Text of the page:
Hitler performing the Nazi salute.
Credit: National Archives and Records Administration.
As well as a world-wide depression, the 1930s was a period of unstable world peace through the expansionist designs of totalitarian regimes in Japan, Italy, and Germany. In 1931 Japan had invaded Manchuria, crushed Chinese resistance, and set up the puppet state of Manchukuo. Italy, under Benito Mussolini, enlarged its boundaries in Libya and in 1935 conquered Ethiopia.
Germany, under Nazi leader Adolf Hitler, militarised its economy and reoccupied the Rhineland (demilitarised by the Treaty of Versailles) in 1936. In 1938, Hitler incorporated Austria into the German Reich and demanded cession of the German-speaking Sudetenland from Czechoslovakia. By then, war seemed imminent.
To understand the rise and fall of Hitler’s Third Reich, it is important to start looking at Germany from just after World War I right through to the end of World War II.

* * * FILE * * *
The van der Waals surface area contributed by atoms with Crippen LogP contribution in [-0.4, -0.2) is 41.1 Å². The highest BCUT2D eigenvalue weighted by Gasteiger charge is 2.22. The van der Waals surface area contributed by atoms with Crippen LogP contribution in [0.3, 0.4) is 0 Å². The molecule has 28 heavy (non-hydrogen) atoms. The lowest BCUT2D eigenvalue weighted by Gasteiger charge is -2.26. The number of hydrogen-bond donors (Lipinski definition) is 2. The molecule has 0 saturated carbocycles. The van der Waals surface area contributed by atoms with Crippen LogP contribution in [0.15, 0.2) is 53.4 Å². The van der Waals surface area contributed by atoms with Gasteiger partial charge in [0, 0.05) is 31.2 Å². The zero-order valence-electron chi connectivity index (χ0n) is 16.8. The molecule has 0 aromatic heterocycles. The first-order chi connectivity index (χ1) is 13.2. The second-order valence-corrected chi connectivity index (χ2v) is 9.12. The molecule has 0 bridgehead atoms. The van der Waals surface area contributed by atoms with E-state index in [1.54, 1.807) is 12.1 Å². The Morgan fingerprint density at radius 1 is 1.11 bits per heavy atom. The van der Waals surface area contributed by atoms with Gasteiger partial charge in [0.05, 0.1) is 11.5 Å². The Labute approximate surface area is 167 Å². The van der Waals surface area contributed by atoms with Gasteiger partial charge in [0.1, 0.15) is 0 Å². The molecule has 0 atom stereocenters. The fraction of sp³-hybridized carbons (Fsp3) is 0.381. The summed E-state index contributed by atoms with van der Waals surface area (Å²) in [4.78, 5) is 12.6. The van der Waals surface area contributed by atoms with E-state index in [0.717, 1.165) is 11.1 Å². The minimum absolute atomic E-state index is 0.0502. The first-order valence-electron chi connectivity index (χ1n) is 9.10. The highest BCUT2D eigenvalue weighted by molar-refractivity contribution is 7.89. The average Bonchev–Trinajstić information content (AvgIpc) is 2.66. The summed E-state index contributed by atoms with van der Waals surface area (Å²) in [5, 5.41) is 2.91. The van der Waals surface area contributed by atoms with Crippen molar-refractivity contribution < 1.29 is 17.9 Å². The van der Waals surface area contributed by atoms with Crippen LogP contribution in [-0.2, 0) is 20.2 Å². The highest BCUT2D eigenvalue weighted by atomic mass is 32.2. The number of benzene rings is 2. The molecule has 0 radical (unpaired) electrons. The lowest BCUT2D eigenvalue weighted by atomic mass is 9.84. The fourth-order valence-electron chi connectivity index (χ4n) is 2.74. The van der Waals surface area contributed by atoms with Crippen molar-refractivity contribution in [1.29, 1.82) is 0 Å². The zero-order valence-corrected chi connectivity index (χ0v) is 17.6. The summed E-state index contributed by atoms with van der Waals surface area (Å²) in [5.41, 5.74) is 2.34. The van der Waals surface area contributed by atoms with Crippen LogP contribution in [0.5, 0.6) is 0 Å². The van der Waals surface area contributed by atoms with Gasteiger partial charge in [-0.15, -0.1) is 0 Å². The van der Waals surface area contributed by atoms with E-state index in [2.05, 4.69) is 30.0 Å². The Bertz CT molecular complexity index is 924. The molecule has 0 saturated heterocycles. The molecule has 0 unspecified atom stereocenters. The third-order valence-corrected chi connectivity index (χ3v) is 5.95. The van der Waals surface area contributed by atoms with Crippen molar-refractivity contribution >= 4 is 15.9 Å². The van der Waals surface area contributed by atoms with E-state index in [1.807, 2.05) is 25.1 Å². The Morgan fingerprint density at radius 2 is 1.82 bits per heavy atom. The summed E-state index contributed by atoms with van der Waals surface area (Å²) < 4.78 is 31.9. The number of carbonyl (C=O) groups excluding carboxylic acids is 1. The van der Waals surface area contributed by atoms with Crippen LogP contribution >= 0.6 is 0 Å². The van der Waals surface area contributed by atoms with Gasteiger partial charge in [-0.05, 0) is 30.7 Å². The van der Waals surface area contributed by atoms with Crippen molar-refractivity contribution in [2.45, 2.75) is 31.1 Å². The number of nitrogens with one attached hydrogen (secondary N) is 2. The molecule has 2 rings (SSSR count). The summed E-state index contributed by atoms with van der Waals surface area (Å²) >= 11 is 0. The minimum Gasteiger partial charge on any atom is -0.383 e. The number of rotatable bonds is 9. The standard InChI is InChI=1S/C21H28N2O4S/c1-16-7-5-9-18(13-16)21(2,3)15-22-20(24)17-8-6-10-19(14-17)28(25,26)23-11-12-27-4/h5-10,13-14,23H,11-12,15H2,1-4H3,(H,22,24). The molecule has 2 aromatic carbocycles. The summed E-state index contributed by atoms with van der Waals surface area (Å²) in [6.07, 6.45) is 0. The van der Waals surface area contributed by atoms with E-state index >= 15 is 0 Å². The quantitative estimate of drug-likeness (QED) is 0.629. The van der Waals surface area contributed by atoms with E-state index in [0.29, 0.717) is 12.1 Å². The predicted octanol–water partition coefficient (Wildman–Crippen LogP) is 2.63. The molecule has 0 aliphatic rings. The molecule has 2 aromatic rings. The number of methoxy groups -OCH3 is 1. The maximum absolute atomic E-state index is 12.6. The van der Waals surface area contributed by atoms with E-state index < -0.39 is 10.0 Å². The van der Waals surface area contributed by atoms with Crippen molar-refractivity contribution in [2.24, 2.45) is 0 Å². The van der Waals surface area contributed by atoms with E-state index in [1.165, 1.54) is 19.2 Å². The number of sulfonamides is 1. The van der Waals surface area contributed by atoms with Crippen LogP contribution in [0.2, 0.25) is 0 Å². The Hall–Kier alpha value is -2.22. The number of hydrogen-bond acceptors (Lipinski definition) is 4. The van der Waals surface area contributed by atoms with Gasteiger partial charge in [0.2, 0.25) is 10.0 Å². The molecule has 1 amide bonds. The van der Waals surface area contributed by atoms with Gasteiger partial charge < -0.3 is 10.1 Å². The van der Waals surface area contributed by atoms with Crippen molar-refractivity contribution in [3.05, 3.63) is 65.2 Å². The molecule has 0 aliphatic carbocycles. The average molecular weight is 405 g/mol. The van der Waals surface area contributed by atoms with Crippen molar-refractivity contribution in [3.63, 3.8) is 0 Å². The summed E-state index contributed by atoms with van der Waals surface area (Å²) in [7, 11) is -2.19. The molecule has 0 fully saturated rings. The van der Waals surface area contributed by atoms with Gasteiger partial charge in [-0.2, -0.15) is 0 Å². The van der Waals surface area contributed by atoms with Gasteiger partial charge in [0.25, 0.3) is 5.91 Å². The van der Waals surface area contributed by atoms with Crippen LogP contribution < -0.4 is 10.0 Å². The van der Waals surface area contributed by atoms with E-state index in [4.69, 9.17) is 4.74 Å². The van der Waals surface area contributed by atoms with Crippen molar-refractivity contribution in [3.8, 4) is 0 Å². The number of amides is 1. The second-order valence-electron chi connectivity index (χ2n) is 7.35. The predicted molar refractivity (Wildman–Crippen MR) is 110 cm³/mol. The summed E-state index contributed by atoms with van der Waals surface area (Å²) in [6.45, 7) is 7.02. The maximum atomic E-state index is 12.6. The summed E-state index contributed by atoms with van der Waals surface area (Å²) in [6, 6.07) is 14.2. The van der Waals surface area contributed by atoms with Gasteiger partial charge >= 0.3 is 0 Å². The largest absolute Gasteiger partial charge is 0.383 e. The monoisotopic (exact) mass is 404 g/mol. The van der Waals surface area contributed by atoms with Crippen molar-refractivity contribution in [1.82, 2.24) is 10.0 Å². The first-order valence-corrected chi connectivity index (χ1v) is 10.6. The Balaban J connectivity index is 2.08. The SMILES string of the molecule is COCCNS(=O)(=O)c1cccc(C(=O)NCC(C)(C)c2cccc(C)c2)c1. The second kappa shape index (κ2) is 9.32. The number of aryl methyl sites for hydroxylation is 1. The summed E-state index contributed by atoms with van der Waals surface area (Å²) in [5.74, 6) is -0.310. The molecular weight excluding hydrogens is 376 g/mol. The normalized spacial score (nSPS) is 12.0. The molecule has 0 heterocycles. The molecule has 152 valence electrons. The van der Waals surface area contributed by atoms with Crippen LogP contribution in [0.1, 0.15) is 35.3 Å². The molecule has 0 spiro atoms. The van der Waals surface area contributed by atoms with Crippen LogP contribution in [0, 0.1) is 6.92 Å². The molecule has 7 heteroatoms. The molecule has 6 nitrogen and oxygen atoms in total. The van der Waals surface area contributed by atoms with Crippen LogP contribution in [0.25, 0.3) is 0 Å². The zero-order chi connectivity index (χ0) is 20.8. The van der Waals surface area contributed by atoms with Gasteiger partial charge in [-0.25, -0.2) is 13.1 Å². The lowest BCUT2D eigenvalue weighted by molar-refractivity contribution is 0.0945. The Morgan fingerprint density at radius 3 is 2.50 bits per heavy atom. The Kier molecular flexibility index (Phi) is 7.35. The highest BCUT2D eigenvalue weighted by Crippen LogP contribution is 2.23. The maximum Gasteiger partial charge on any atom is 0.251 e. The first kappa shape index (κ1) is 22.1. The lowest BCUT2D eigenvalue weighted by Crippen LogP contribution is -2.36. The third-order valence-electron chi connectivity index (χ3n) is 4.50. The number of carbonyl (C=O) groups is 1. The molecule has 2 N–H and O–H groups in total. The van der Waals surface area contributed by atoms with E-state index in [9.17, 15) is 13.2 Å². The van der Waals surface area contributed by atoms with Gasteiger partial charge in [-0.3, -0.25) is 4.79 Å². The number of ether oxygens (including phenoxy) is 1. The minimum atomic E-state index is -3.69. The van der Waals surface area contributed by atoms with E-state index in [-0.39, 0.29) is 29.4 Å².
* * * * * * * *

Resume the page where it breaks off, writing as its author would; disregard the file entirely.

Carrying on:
Chapter 1 starts with the proclamation of the Weimar Republic in 1918 and follows the unstable political situation through to Hitler’s total domination of Germany in 1933.
Chapter 2 looks at Hitler’s consolidation of power and his transformation of Germany into a dictatorship. Germany becomes a one-party state, with terror used to maintain control. Police harass and arrest Communists, Socialists and Jews. The chapter continues with the outbreak of World War II through to Hitler’s suicide in April, 1945, and Germany’s unconditional surrender on May 7, 1945.
Chapter 3 discusses the Nuremberg Trials and the Denazification of the country.
Text credit Tatyana Gordeeva, German Culture at:
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